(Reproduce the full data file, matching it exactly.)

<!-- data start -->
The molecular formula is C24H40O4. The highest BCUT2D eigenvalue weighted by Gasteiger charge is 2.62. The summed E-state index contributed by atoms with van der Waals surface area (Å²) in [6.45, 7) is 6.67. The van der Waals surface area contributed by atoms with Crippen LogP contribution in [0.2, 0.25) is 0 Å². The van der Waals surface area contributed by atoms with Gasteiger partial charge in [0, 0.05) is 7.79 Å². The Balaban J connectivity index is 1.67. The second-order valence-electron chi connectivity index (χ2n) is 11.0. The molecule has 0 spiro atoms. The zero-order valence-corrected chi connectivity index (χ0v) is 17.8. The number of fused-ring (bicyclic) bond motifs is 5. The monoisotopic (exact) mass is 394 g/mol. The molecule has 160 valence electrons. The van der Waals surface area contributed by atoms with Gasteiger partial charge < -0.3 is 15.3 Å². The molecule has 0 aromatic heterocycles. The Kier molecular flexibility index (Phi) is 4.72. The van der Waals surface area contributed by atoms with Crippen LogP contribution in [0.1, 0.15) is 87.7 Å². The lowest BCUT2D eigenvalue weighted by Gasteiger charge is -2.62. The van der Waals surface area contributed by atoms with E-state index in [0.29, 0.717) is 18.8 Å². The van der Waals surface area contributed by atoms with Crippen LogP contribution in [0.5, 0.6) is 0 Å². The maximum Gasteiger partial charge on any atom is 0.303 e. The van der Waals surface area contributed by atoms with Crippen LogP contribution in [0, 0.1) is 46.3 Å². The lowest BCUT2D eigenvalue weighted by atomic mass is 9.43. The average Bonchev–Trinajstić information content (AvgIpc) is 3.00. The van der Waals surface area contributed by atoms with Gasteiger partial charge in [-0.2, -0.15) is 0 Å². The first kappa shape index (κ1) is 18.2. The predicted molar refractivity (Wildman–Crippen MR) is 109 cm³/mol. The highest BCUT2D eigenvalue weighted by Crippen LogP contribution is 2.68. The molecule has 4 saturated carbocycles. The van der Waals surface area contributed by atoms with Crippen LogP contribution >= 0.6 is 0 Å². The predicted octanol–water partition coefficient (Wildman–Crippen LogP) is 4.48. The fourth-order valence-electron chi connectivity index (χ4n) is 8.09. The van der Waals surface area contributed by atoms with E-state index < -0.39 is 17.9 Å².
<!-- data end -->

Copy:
The molecular formula is C24H40O4. The highest BCUT2D eigenvalue weighted by Gasteiger charge is 2.62. The summed E-state index contributed by atoms with van der Waals surface area (Å²) in [6.45, 7) is 6.67. The van der Waals surface area contributed by atoms with Crippen LogP contribution in [0.2, 0.25) is 0 Å². The van der Waals surface area contributed by atoms with Gasteiger partial charge in [0, 0.05) is 7.79 Å². The Balaban J connectivity index is 1.67. The second-order valence-electron chi connectivity index (χ2n) is 11.0. The molecule has 0 spiro atoms. The zero-order valence-corrected chi connectivity index (χ0v) is 17.8. The number of fused-ring (bicyclic) bond motifs is 5. The monoisotopic (exact) mass is 394 g/mol. The molecule has 160 valence electrons. The van der Waals surface area contributed by atoms with Gasteiger partial charge < -0.3 is 15.3 Å². The molecule has 0 aromatic heterocycles. The Kier molecular flexibility index (Phi) is 4.72. The van der Waals surface area contributed by atoms with Crippen LogP contribution in [0.1, 0.15) is 87.7 Å². The lowest BCUT2D eigenvalue weighted by Gasteiger charge is -2.62. The van der Waals surface area contributed by atoms with E-state index in [0.29, 0.717) is 18.8 Å². The van der Waals surface area contributed by atoms with Crippen LogP contribution in [0.5, 0.6) is 0 Å². The maximum Gasteiger partial charge on any atom is 0.303 e. The van der Waals surface area contributed by atoms with Crippen LogP contribution in [0, 0.1) is 46.3 Å². The lowest BCUT2D eigenvalue weighted by atomic mass is 9.43. The average Bonchev–Trinajstić information content (AvgIpc) is 3.00. The van der Waals surface area contributed by atoms with Gasteiger partial charge in [-0.2, -0.15) is 0 Å². The first kappa shape index (κ1) is 18.2. The predicted molar refractivity (Wildman–Crippen MR) is 109 cm³/mol. The highest BCUT2D eigenvalue weighted by Crippen LogP contribution is 2.68. The molecule has 4 saturated carbocycles. The van der Waals surface area contributed by atoms with Crippen LogP contribution >= 0.6 is 0 Å². The predicted octanol–water partition coefficient (Wildman–Crippen LogP) is 4.48. The fourth-order valence-electron chi connectivity index (χ4n) is 8.09. The van der Waals surface area contributed by atoms with E-state index < -0.39 is 17.9 Å².